Combichrist – What The Fuck Is Wrong With You People? (2007).

My first taste of proper aggrotech. Slammingly powerful and more often than not sickeningly violent, Combichrist deal in the worst nightmares you can have, including violent sex, serial murder, rampant drug abuse and every degradation you could think of performing on another human being, set to a soundtrack of pounding steel electronic industrial mayhem. The gut churning roar of Andy LaPlegua adds a very metal dimension to a group who could arguably be described as an electronic metal band – even flirting with metal on the Devil May Cry soundtrack album. Sheer physical attack in musical form and a hell of a live act. Stand outs – ‘What The Fuck Is Wrong With You?’, ‘Paint The Town Red’, ‘Shut Up And Swallow’.

The Damned – Phantasmagoria (1985).

Thanks to two compilation pop albums in the vein of Now That’s What I Call Absolute Shite Vol. 3289 called “Out Now” and “Out Now II”, young Dark Juan was drawn towards the very left field stylings of The Damned. Not the punk Damned, a bizarre post punk goth hybrid of the Damned. I played Grimly Fiendish until the record wore out. And then bought the album and wore that out too. My love of all things goth started here, from melodious baritones to harpsichord. Stand out songs are ‘Grimly Fiendish’ (obviously!) ‘Is It A Dream’ and the utterly amazing full on gothic ballad ‘Sanctum Sanctorum’.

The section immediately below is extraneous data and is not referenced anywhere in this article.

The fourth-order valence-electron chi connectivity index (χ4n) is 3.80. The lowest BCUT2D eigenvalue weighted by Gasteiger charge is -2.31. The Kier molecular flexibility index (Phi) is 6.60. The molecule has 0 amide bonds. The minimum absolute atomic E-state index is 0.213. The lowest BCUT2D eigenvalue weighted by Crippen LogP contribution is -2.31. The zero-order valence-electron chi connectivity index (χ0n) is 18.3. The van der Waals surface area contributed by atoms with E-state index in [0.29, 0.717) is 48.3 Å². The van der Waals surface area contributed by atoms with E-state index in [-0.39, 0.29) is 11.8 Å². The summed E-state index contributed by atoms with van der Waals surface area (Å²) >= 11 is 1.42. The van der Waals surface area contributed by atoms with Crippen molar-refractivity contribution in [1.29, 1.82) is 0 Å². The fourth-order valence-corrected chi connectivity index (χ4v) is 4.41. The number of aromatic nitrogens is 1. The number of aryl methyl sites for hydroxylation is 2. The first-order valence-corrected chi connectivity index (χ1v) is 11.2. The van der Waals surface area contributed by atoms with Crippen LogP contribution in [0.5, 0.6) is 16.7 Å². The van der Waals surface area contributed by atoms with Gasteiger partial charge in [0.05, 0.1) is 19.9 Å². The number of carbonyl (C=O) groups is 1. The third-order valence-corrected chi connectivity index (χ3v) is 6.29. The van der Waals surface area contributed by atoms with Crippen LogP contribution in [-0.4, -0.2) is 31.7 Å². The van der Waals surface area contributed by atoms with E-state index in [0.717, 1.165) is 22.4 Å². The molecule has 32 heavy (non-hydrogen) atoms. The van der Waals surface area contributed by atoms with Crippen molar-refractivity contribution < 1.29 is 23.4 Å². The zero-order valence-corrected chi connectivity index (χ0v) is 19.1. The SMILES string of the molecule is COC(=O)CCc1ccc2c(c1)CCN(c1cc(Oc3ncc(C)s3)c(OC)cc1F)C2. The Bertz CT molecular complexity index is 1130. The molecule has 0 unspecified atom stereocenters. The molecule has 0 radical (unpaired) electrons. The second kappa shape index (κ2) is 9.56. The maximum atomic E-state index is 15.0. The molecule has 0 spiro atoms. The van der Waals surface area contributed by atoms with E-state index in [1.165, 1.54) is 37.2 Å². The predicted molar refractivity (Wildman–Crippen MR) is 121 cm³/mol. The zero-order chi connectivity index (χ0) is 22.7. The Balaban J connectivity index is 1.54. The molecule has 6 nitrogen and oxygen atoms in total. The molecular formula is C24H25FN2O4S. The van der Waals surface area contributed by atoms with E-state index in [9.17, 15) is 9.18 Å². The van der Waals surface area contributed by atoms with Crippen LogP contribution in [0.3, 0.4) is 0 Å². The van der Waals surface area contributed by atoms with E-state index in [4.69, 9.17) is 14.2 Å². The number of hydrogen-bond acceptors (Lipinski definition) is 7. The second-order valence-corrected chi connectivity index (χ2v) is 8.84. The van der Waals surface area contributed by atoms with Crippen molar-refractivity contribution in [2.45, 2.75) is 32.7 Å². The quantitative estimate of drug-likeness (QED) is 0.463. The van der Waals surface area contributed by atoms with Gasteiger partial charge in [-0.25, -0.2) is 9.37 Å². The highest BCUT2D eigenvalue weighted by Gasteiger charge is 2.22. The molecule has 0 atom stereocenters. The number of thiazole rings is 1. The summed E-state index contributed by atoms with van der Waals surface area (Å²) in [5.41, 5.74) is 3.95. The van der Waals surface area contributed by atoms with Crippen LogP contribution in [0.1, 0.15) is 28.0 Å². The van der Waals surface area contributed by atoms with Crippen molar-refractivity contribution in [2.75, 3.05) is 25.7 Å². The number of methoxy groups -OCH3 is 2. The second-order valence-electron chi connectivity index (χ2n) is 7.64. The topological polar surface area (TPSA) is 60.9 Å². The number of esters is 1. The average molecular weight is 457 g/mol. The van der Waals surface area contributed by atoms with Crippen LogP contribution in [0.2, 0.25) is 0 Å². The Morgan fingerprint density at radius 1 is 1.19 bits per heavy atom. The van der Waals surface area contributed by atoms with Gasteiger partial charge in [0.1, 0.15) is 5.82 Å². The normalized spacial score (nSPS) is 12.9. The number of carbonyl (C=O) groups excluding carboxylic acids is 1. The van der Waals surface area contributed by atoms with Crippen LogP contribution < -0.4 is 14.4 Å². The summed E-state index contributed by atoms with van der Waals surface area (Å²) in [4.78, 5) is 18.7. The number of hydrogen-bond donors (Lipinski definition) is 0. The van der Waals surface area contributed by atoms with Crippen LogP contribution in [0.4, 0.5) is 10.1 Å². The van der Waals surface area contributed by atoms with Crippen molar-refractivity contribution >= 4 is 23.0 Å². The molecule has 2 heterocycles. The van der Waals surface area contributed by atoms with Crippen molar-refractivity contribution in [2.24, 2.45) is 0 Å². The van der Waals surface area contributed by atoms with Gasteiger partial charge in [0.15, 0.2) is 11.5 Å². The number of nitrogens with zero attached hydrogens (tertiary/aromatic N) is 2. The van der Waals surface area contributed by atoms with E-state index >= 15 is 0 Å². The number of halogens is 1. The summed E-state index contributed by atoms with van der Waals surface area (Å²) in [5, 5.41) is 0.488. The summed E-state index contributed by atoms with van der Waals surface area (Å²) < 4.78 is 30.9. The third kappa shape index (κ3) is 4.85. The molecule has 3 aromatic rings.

Necrophagist – Onset Of Putrefaction (1999).

For me, the absolute zenith of melodic technical death metal. I have zero shame in admitting that I am a complete and utter Mohammed Suicmez fanboy as the man is just one of the most sublime of modern metal guitarists I have ever seen. The man creates riffs of complexity and perfection and then sets them against hyperspeed death metal to form some kind of roaring neo-classical/ metal amalgam that is surely worth anyone’s time. He is also possessed of a vomit inducing, menacing growl. A criminally underrated band and one that should have been fucking huge, just proving that there is no justice in this cruel fucking world. Stand out songs on this masterpiece are: ‘Mutilate The Stillborn’ and ‘Extreme Unction’.